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McGill International ReviewThis is an important collection, indeed, offering a clear analysis of the lessons of the past, mistakes made in the present, and humane yet pragmatic recommendations for the future.
— Fatima Raja
Bestselling author Francis Fukuyama brings together esteemed academics, political analysts, and practitioners to reflect on the U.S. experience with nation-building, from its historical underpinnings to its modern-day consequences. The United States has sought on repeated occasions to reconstruct states damaged by conflict, from Reconstruction in the South after the Civil War to Japan and Germany after World War II, to the ongoing rebuilding of Iraq. Despite this rich experience, there has been remarkably little systematic effort to learn lessons on how outside powers can assist in the building of strong and self-sufficient states in post-conflict situations.
The contributors dissect mistakes, false starts, and lessons learned from the cases of Afghanistan and Iraq within the broader context of reconstruction efforts in other parts of the world, including Latin America, Japan, and the Balkans. Examining the contrasting models in Afghanistan and Iraq, they highlight the Coalition Provisional Authority in Iraq as a cautionary example of inadequate planning.
The need for post-conflict reconstruction will not cease with the end of the Afghanistan and Iraq missions. This timely volume offers the critical reflection and evaluation necessary to avoid repeating costly mistakes in the future.
Contributors: Larry Diamond, Hoover Institution and Stanford University; James Dobbins, RAND; David Ekbladh, American University; Michèle A. Flournoy, Center for Strategic and International Studies; Francis Fukuyama, Paul H. Nitze School of Advanced International Studies, Johns Hopkins University; Larry P. Goodson, U.S. Army War College; Johanna Mendelson Forman, UN Foundation; Minxin Pei, Samia Amin, and Seth Garz, Carnegie Endowment for International Peace; S. Frederick Starr, Central Asia–Caucacus Institute at Johns Hopkins School of Advanced International Studies; F. X. Sutton, Ford Foundation Emeritus; Marvin G. Weinbaum, University of Illinois at Urbana–Champaign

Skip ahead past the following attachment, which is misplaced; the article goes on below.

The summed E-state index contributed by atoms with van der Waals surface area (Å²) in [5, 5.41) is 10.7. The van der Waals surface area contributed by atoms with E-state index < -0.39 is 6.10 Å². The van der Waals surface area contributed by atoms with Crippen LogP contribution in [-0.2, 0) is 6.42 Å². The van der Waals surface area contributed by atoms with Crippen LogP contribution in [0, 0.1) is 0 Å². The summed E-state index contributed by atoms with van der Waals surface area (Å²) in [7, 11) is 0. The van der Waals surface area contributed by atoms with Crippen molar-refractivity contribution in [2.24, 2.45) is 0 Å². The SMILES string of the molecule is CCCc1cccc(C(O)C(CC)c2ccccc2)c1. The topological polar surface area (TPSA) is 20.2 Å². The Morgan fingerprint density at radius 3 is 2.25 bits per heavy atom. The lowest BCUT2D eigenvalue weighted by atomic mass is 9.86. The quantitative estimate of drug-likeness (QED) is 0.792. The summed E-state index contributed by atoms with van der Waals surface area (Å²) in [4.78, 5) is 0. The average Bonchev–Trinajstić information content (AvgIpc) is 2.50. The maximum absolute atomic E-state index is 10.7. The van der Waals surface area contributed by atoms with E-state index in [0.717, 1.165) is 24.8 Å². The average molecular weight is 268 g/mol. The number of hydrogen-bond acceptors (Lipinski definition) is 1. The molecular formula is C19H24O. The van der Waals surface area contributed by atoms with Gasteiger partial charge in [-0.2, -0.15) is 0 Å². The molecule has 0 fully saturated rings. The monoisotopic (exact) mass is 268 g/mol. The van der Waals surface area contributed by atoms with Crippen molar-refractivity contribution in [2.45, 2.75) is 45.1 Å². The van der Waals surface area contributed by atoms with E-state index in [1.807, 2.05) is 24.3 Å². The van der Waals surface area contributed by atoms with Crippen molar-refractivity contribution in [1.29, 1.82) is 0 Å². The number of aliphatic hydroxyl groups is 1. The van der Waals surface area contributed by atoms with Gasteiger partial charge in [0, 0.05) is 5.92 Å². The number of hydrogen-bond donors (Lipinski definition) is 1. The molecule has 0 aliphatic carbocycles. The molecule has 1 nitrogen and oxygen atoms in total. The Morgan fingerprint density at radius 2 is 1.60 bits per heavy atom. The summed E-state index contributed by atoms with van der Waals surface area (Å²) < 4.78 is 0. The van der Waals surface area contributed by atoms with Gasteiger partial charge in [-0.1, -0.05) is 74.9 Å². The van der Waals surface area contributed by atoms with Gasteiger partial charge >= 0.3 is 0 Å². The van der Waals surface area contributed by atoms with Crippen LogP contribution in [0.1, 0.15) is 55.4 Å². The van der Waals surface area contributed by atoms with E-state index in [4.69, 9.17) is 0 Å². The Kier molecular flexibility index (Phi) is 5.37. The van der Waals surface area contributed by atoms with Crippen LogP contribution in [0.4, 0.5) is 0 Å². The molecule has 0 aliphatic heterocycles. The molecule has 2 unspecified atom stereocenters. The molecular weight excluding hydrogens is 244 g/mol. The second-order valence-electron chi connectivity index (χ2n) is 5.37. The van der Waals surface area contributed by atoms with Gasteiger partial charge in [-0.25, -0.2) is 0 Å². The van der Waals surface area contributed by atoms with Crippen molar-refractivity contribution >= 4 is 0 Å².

Johns Hopkins University Press
— Fatima Raja
— Benjamin Zyla
|Introduction : nation-building and the failure of institutional memory||1|
|Ch. 1||From consensus to crisis : the postwar career of nation-building in U.S. foreign relations||19|
|Ch. 2||Nation-building in the heyday of the classic development ideology : Ford Foundation experience in the 1950s and 1960s||42|
|Ch. 3||Building nations : the American experience||64|
|Ch. 4||Nation-building : lessons learned and unlearned||86|
|Ch. 5||Sovereignty and legitimacy in Afghan nation-building||107|
|Ch. 6||Rebuilding Afghanistan : impediments, lessons, and prospects||125|
|Ch. 7||The lessons of nation-building in Afghanistan||145|
|Ch. 8||What went wrong and right in Iraq||173|
|Ch. 9||Striking out in Baghdad : how postconflict reconstruction went awry||196|
|Ch. 10||Learning the lessons of Iraq||218|
|Conclusion : guidelines for future nation-builders||231|
Posted June 3, 2011
No text was provided for this review.